Island Forum | Identifying signs of domestic violence
By GAYLE ERICKSON
Mercer Island Reporter Contributor
October 20, 2009 · Updated 2:13 PM
When a woman calls to ask for counseling and says she is depressed, one of the first things I wonder about is if she is being hurt by someone. Certainly there are many reasons that people become depressed, but trauma from an abusive relationship is often a factor in women’s depression. Similarly, most women receiving inpatient substance abuse treatment have been exposed to domestic violence in some form.
Domestic violence can have serious consequences to one’s mental health. Carole Warshaw, M.D., executive director of the Domestic Violence & Mental Health Policy Initiative, recently spoke at a statewide domestic violence conference about the impact of constantly living “under siege.” Experiencing trauma is a “threat to our psychological integrity.” Victims of violence can suffer depression as part of post-traumatic responses. They can be hyper-vigilant and easily startled, forever seeking ways to keep themselves and their children safe. Decision-making and coping with stress become more difficult. The risk of suicide is greater. Even more unsettling is that abusers often use these normal responses to trauma to maintain control over the victim by telling her that she is crazy or that no one will believe her fears.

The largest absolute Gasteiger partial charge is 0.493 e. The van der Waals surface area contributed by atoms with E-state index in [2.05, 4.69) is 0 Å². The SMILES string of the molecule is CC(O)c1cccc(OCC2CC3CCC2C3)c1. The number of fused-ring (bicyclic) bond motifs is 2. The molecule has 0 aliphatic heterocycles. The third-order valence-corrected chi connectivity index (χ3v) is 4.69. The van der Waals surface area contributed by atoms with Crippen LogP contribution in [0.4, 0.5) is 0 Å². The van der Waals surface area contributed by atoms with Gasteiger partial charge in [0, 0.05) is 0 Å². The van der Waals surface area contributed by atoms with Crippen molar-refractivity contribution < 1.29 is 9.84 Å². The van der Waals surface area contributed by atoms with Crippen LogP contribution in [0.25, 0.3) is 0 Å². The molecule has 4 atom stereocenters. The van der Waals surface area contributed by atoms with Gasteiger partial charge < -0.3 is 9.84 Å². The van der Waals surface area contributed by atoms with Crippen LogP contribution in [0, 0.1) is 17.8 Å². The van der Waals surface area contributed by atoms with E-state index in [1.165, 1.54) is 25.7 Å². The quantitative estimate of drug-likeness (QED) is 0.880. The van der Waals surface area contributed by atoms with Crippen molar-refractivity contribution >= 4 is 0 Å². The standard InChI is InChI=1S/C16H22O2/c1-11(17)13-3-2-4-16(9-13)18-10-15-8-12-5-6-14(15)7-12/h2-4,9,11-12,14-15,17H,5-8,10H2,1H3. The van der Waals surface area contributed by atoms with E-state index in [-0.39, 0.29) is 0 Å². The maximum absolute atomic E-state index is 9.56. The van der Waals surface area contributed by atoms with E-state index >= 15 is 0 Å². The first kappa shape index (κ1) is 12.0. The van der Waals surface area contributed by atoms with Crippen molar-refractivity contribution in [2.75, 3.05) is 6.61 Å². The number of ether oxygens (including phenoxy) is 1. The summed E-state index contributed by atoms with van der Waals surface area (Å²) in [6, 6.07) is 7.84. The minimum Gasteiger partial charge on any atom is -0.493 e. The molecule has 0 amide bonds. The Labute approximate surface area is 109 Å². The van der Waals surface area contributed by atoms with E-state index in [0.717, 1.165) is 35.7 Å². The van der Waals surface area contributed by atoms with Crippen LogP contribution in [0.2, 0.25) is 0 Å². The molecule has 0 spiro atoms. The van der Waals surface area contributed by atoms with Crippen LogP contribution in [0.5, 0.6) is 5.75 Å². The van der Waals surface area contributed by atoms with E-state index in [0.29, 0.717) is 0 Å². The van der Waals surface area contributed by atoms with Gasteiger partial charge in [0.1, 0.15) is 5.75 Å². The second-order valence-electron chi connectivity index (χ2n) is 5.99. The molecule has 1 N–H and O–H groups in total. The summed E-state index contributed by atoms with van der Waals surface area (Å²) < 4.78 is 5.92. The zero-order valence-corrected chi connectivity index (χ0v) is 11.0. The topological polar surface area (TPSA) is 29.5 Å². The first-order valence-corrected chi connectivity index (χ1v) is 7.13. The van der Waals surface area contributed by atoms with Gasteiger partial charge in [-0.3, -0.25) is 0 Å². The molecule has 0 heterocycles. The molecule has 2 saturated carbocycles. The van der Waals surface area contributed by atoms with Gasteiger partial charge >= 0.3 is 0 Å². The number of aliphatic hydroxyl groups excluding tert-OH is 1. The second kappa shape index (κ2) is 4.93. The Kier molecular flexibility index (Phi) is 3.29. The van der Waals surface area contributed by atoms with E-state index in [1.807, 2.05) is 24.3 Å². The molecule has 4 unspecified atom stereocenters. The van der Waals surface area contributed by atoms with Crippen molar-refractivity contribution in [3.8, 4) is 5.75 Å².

According to Patti Bland, a domestic violence advocate and chemical dependency professional at the Alaska Network on Domestic Violence and Sexual Assault, women often begin alcohol or other drug use as a result of traumatic life events. If someone is being hit, threatened or coerced, she might drink or use other drugs to cope with feelings of fear, pain and hopelessness. And because the use of alcohol or other drugs can impair judgment, a victim who is using has less ability to assess the safety of herself and/or her children.
As members of the Mercer Island community, we too can help by being available to our family, friends, and neighbors who might need us to listen. It’s okay to ask them, “Are you being hurt by someone?”
October is Domestic Violence Awareness Month. Please join us a in ending domestic violence in our community.
For more information, call Eastside Domestic Violence Program at (425) 746-1940 or the Washington State Domestic Violence Hotline at 1-800-562-6025.
Gayle Erickson is the Clinical Supervisor at Mercer Island Youth and Family Services, a department of the City of Mercer Island. She can be reached at (206) 275-7611.